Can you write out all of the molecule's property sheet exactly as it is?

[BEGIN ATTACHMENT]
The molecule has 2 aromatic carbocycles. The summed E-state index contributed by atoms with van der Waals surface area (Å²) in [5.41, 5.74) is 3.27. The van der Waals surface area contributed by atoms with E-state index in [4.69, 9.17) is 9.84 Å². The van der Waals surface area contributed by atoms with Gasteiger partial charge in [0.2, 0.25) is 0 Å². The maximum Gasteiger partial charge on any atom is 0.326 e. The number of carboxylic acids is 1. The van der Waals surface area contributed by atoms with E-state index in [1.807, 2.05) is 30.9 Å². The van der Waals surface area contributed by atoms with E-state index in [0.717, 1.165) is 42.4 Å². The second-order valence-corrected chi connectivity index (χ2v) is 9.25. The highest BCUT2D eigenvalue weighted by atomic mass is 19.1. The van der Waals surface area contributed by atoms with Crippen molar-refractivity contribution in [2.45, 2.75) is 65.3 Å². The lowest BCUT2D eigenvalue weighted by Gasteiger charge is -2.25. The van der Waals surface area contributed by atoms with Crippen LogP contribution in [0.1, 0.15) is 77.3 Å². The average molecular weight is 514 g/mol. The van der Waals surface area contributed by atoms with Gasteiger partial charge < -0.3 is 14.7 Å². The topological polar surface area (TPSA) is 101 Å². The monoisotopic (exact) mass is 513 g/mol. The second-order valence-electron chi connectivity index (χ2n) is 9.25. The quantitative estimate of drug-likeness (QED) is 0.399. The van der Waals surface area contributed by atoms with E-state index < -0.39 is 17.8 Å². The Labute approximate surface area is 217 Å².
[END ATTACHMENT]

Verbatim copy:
The molecule has 2 aromatic carbocycles. The summed E-state index contributed by atoms with van der Waals surface area (Å²) in [5.41, 5.74) is 3.27. The van der Waals surface area contributed by atoms with E-state index in [4.69, 9.17) is 9.84 Å². The van der Waals surface area contributed by atoms with Gasteiger partial charge in [0.2, 0.25) is 0 Å². The maximum Gasteiger partial charge on any atom is 0.326 e. The number of carboxylic acids is 1. The van der Waals surface area contributed by atoms with E-state index in [1.807, 2.05) is 30.9 Å². The van der Waals surface area contributed by atoms with E-state index in [0.717, 1.165) is 42.4 Å². The second-order valence-corrected chi connectivity index (χ2v) is 9.25. The highest BCUT2D eigenvalue weighted by atomic mass is 19.1. The van der Waals surface area contributed by atoms with Crippen molar-refractivity contribution in [2.45, 2.75) is 65.3 Å². The lowest BCUT2D eigenvalue weighted by Gasteiger charge is -2.25. The van der Waals surface area contributed by atoms with Crippen LogP contribution in [0.1, 0.15) is 77.3 Å². The average molecular weight is 514 g/mol. The van der Waals surface area contributed by atoms with Gasteiger partial charge < -0.3 is 14.7 Å². The topological polar surface area (TPSA) is 101 Å². The monoisotopic (exact) mass is 513 g/mol. The second-order valence-electron chi connectivity index (χ2n) is 9.25. The quantitative estimate of drug-likeness (QED) is 0.399. The van der Waals surface area contributed by atoms with E-state index < -0.39 is 17.8 Å². The Labute approximate surface area is 217 Å².